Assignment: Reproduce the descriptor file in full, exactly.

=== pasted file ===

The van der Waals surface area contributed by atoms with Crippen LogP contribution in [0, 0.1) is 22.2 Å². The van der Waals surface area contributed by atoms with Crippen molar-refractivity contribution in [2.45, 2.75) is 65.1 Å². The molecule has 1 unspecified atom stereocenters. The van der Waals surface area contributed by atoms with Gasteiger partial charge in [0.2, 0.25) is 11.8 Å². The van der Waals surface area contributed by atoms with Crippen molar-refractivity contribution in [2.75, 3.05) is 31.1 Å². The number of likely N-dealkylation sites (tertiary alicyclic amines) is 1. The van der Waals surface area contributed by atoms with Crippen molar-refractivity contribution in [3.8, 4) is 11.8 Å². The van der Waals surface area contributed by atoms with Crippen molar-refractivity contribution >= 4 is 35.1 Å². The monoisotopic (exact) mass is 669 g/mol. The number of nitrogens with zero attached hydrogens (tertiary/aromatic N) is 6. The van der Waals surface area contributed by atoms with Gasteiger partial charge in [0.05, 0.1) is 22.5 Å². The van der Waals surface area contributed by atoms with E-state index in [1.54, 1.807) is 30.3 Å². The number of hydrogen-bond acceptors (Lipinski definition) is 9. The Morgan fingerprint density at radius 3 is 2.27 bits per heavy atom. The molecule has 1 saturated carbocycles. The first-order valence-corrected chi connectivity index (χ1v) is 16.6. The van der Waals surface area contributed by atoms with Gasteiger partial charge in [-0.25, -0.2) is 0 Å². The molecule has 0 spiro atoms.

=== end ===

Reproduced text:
The van der Waals surface area contributed by atoms with Crippen LogP contribution in [0, 0.1) is 22.2 Å². The van der Waals surface area contributed by atoms with Crippen molar-refractivity contribution in [2.45, 2.75) is 65.1 Å². The molecule has 1 unspecified atom stereocenters. The van der Waals surface area contributed by atoms with Gasteiger partial charge in [0.2, 0.25) is 11.8 Å². The van der Waals surface area contributed by atoms with Crippen molar-refractivity contribution in [2.75, 3.05) is 31.1 Å². The number of likely N-dealkylation sites (tertiary alicyclic amines) is 1. The van der Waals surface area contributed by atoms with Crippen molar-refractivity contribution in [3.8, 4) is 11.8 Å². The van der Waals surface area contributed by atoms with Crippen molar-refractivity contribution >= 4 is 35.1 Å². The monoisotopic (exact) mass is 669 g/mol. The number of nitrogens with zero attached hydrogens (tertiary/aromatic N) is 6. The van der Waals surface area contributed by atoms with Gasteiger partial charge in [0.05, 0.1) is 22.5 Å². The van der Waals surface area contributed by atoms with E-state index in [1.54, 1.807) is 30.3 Å². The number of hydrogen-bond acceptors (Lipinski definition) is 9. The Morgan fingerprint density at radius 3 is 2.27 bits per heavy atom. The molecule has 1 saturated carbocycles. The first-order valence-corrected chi connectivity index (χ1v) is 16.6. The van der Waals surface area contributed by atoms with Gasteiger partial charge in [-0.25, -0.2) is 0 Å². The molecule has 0 spiro atoms.